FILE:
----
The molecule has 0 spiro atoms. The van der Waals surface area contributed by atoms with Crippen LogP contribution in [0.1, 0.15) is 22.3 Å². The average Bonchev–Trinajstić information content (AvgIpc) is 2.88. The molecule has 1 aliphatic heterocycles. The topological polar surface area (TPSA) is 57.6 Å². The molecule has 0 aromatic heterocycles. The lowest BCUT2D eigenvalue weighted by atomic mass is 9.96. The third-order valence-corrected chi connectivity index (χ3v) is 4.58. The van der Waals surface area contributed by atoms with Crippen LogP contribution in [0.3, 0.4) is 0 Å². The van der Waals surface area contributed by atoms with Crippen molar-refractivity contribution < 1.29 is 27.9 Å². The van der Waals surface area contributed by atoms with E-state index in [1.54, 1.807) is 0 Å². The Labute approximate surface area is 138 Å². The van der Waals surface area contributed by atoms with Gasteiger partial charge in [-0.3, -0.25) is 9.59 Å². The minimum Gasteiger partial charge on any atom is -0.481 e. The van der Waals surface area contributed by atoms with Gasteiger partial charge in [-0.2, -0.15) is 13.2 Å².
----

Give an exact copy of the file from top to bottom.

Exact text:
The molecule has 0 spiro atoms. The van der Waals surface area contributed by atoms with Crippen LogP contribution in [0.1, 0.15) is 22.3 Å². The average Bonchev–Trinajstić information content (AvgIpc) is 2.88. The molecule has 1 aliphatic heterocycles. The topological polar surface area (TPSA) is 57.6 Å². The molecule has 0 aromatic heterocycles. The lowest BCUT2D eigenvalue weighted by atomic mass is 9.96. The third-order valence-corrected chi connectivity index (χ3v) is 4.58. The van der Waals surface area contributed by atoms with Crippen LogP contribution in [0.3, 0.4) is 0 Å². The van der Waals surface area contributed by atoms with Crippen molar-refractivity contribution < 1.29 is 27.9 Å². The van der Waals surface area contributed by atoms with E-state index in [1.54, 1.807) is 0 Å². The Labute approximate surface area is 138 Å². The van der Waals surface area contributed by atoms with Gasteiger partial charge in [-0.3, -0.25) is 9.59 Å². The minimum Gasteiger partial charge on any atom is -0.481 e. The van der Waals surface area contributed by atoms with Gasteiger partial charge in [-0.2, -0.15) is 13.2 Å².